Interpolation between Lorentz spaces is… interesting. I don’t want to spoil the surprise yet, but it will turn out that once the machinery of interpolation spaces and the Reiteration Theorem have been introduced, the interpolants of Lorentz spaces are very easy to work out in terms of Lebesgue Lp spaces.

Orlicz Spaces

Orlicz spaces take a different approach to assessing the integrability of a function. Whereas the Lebesgue and Lorentz spaces use a numerical quantifier of integrability (the indices p and q), Orlicz spaces use a qualitative measure, a Young function.

To get the idea, it helps to recall a less well-known form of Chebyshev’s inequality: whenever Φ is a non-negative extended-real-valued function that is (weakly) increasing on the range of |u|,

$\displaystyle \mu[|u| > t] \leq \frac1{\Phi(t)} \int_{\Omega} \Phi(u(x)) \, \mathrm{d} \mu (x).$

This suggests that the integral on the right-hand side could be used as a “Φ-norm” of uin the same way as the original Chebyshev inequality was rearranged to define the weak Lp quasi-norm. To make this idea work properly, we need to use Young functions.

A function Φ: [0, ∞) → [0, ∞] is called a Young function if it is convex, lower semi-continuous, and Φ(0) = 0. It is called non-trivial if it is neither the zero function, nor the function that is 0 at 0 and ∞ elsewhere. It is called finite if it does not take the value ∞, and is called strict if it is finite and

$\displaystyle \lim_{t \to \infty} \frac{\Phi(t)}{t} = \infty.$

Given a Young function Φ, define the LΦ Luxemburg norm of a measurable function u: Ω → ℝ by

$\displaystyle \| u \|_{L^{\Phi}} := \inf \left\{ t > 0 \,\middle|\, \int_{\Omega} \Phi(|u(x)| / t) \, \mathrm{d} \mu(x) \leq 1 \right\}.$

The (large) Orlicz space LΦ(Ω, μ) is the vector space of all measurable functions u for which this quantity is finite; under the usual identification of functions that agree μ-almost everywhere, the Luxemburg norm is a norm on LΦ. Indeed, with this norm, LΦ is a Banach space.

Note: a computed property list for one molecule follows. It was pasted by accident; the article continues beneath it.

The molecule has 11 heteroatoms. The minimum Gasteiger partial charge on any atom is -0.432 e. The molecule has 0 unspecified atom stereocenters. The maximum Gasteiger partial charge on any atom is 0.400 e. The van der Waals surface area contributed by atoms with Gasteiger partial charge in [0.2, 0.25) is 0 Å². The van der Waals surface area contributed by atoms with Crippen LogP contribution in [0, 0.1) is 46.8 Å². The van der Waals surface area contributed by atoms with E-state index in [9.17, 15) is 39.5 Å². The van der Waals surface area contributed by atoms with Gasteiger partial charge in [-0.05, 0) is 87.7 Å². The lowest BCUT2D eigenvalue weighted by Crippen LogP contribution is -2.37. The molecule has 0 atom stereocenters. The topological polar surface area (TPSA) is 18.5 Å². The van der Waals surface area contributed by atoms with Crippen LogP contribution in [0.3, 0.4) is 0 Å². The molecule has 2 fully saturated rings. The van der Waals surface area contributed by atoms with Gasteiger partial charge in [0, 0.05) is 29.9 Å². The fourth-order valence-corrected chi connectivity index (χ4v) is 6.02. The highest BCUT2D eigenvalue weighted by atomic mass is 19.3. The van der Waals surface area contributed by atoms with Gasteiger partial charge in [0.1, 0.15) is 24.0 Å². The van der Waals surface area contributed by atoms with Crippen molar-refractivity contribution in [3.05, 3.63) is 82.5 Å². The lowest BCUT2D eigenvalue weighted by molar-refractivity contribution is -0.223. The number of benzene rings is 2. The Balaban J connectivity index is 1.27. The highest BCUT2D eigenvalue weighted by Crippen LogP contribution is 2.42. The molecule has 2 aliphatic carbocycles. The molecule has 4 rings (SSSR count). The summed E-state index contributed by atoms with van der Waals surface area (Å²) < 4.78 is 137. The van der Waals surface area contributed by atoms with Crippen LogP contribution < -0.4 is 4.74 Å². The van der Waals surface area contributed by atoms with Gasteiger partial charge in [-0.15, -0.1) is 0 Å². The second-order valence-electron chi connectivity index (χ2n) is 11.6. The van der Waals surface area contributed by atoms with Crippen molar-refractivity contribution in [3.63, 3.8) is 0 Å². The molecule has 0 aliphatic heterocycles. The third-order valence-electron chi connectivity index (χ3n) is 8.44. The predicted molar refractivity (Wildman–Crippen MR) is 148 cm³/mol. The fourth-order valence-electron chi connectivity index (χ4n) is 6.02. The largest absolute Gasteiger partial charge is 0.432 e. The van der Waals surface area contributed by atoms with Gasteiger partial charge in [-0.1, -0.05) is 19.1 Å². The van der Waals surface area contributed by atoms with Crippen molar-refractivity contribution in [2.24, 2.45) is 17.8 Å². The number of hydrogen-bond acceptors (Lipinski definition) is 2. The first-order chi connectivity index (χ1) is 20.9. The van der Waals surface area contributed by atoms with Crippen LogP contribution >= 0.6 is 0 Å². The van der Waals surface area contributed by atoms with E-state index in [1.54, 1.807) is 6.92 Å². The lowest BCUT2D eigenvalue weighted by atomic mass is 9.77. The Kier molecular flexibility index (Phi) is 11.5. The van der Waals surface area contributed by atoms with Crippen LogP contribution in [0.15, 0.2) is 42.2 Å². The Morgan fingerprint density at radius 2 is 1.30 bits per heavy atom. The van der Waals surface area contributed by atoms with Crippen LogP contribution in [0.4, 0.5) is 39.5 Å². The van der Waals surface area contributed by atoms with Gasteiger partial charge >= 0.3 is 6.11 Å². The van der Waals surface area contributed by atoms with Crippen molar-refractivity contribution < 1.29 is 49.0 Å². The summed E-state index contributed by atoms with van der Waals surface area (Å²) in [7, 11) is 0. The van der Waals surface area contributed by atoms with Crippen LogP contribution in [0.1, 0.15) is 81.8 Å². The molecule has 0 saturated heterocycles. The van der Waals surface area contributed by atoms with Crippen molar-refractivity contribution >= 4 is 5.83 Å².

The standard Lp spaces, for 1 ≤ p < ∞, are Orlicz spaces for Φp(t) := |t|p ⁄ p with

$\displaystyle p^{1/p} \| u \|_{L^{\Phi_{p}}} = \| u \|_{L^{p}}.$

The space L is obtained by taking

$\displaystyle \Phi_{\infty}(t) := \begin{cases} 0, & 0 \leq t \leq 1 \\ \infty, & 1 < t < \infty. \end{cases}$

Other notable choices of Φ include Φ(t) := exp(t) − 1 and Φ(t) := t log+(t). Also, certain Sobolev embedding theorems are easily stated using Orlicz spaces: for example, Trudinger’s inequality shows that for an open, bounded Lipschitz domain Ω ⊆ ℝn, the Sobolev space W01,n(Ω) embeds continuously into the Orlicz space LΦ(Ω) with

$\displaystyle \Phi(t) = \exp \bigl( t^{n / (n - 1)} \bigr) - 1.$

Two very useful relations satisfied by the norm in LΦ are that

$\displaystyle 0 < \| u \|_{L^{\Phi}} < \infty \implies \int_{\Omega} \Phi \bigl( u / \| u \|_{L^{\Phi}} \bigr) \, \mathrm{d} \mu \leq 1$

and, in particular,

$\displaystyle \| u \|_{L^{\Phi}} \leq 1 \iff \int_{\Omega} \Phi(u) \, \mathrm{d} \mu \leq 1.$

Orlicz spaces satisfy the following Hölder-type inequality:

$\displaystyle \| u v \|_{L^{1}} \leq 2 \| u \|_{L^{\Phi}} \| v \|_{L^{\Phi^{\ast}}},$

where Φ denotes the convex conjugate of Φ:

$\displaystyle \Phi^{\ast}(s) := \sup \{ st - \Phi(t) \mid t \geq 0 \},$

Another norm on LΦ is the Orlicz norm defined by

$\displaystyle | u |_{L^{\Phi}} := \sup \left\{ \int_{\Omega} u v \, \mathrm{d} \mu \,\middle|\, v \in L^{\Phi^{\ast}}, \| v \|_{L^{\Phi^{\ast}}} \leq 1 \right\}$

or, which is the same thing

$\displaystyle | u |_{L^{\Phi}} := \sup \left\{ \int_{\Omega} u v \, \mathrm{d} \mu \,\middle|\, v \in L^{\Phi^{\ast}}, \int_{\Omega} \Phi^{\ast} \circ v \, \mathrm{d} \mu \leq 1 \right\}.$

The Luxemburg and Orlicz norms are equivalent: they satisfy

$\displaystyle \| u \|_{L^{\Phi}} \leq | u |_{L^{\Phi}} \leq 2 \| u \|_{L^{\Phi}}.$